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The Searchers DVD


A favourite film of some of the world's greatest filmmakers, including Martin Scorsese and Steven Spielberg, John Ford's The Searchers has earned its place in the legacy of great American films for a variety of reasons. Perhaps most notably, it's the definitive role for John Wayne as an icon of the classic Western--the hero (or antihero) who must stand alone according to the unwritten code of The West. The story takes place in Texas in 1868; Wayne plays Ethan Edwards, a Confederate veteran who visits his brother and sister-in-law at their ranch and is horrified when they are killed by marauding Comanches. Ethan's search for a surviving niece (played by young Natalie Wood) becomes an all-consuming obsession. With the help of a family friend (Jeffrey Hunter) who is himself part-Cherokee, Ethan hits the trail on a five-year quest for revenge. At the peak of his masterful talent, director Ford crafts this classic tale as an embittered examination of racism and blind hatred, provoking Wayne to give one of the best performances of his career. As with many of Ford's classic Westerns, The Searchers must contend with revisionism in its stereotypical treatment of "savage" Native Americans, and the film's visual beauty (the final shot is one of the great images in all of Western culture) is compromised by some uneven performances and stilted dialogue. Still, this is undeniably one of the greatest Westerns ever made. --Jeff Shannon, Amazon.com

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  • Average Rating for The Searchers [1956] - 4 out of 5

    (based on 2 user reviews)
  • The Searchers [1956]
    Stuart Donaldson

    A John Ford Classic, easily John Wayne's darkest role. It is not beyond his character to desecrate a Native American grave. He is driven by hatred and contempt, his Neice is kidnapped and his mission is to find and kill her as an insult to his heritage.
    Martin Scorcese would go and see this as a kid and be influenced by it's quality.
    There are lighter moments of humour but the darker undertones of a ruthless age in an unforgiving land are evident. Heartless men to do soul-less jobs of work.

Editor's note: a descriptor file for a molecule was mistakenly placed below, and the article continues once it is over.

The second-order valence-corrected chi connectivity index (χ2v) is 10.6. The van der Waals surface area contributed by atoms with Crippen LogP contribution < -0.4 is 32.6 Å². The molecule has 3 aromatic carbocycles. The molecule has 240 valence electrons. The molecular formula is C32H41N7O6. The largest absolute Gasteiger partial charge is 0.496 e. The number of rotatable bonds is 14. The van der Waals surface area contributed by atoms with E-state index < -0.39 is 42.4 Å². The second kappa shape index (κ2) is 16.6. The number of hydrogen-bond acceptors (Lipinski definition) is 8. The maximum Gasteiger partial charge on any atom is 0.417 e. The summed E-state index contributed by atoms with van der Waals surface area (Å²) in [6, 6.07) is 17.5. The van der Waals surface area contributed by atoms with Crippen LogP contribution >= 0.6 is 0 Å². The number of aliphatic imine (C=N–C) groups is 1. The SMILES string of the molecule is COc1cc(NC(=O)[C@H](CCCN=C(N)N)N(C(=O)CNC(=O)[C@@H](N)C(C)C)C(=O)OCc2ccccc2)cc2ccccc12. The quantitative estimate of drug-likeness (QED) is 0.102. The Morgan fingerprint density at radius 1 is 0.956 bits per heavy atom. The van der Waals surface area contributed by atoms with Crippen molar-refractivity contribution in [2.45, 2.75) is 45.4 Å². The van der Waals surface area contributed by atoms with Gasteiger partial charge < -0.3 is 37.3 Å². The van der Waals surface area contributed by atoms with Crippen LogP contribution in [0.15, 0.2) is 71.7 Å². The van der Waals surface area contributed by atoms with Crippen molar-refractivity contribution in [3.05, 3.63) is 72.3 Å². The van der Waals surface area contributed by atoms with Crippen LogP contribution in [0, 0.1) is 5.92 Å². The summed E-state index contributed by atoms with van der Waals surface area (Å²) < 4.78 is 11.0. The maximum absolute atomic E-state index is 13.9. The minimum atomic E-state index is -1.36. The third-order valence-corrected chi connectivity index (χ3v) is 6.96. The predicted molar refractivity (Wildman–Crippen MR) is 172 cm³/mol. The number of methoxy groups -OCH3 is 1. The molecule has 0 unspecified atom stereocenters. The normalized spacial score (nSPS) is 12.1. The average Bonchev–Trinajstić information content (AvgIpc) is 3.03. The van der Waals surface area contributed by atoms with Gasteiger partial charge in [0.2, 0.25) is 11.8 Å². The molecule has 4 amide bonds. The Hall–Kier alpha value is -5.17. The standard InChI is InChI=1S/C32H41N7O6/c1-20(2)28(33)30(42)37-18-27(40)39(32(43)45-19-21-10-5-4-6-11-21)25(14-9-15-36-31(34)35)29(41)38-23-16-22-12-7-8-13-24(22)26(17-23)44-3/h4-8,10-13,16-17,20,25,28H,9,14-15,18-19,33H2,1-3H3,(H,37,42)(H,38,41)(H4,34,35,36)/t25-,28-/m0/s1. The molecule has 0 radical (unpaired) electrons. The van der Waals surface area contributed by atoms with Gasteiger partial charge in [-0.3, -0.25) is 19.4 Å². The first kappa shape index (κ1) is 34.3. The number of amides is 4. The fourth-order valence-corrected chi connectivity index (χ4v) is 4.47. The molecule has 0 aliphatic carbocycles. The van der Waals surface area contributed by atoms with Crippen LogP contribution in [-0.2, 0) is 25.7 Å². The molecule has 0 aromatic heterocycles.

It's really a big screen film, it's not for the tablet or phone, filmed in Vista Vision only the big screen will do. The landscapes equal if not surpass the Cinematography of The Hateful Eight on outdoor shots. Quite frankly it's stunning and if you've not seen it your throat will catch towards the end. It's a must see for any film fan.

  • The Searchers [1956]
    Stuart Donaldson

    John Ford's cinematic classic starring John Wayne is not of the modern tendencies to depict unspeakable violence. Any violence, and there is a lot, is left to the imagination, there is throughout this film many instances of conflict and symbolism.

    Ethan (John Wayne) is a man who has come through a bloody war and is de-sensitised to the horrors of man's inhumanity to man. He is sometimes despicably savage but I hasten to add not sustaining pleasure from his behaviour.

    Religion features as another of the sub-texts, the conflict of adhering to a belief yet being forced through circumstance to act in opposition to the teachings.

    The landscapes throughout the film are stunning on a larger screen television; the story flows evenly from scene to scene.

    The music is complementary to the various moods of the piece and is not overdone. The story is of a young child being taken after a raid on an isolated farmhouse in the far west post civil war America.

    Her remaining relatives set out to follow the trail and deliver the child from capture.

    Ethan is on a mission, to locate the girl and kill her.

    Marty (Jeffrey Hunter) also has a mission, to stop Ethan from killing the girl.

    The movie is set in a hard time in the west. People lived in a violent age and adversity was always present.
    The ranchers lived beyond the frontier in a hostile land among peoples who were by society's measure uncivilised.

    This is a cinematic masterpiece of rare quality, many directors tried to come to the standard set here but few can match the expertise of relaying a story.

    Clint Eastwood comes close with Unforgiving and that's about as close as anyone got since this film was made.

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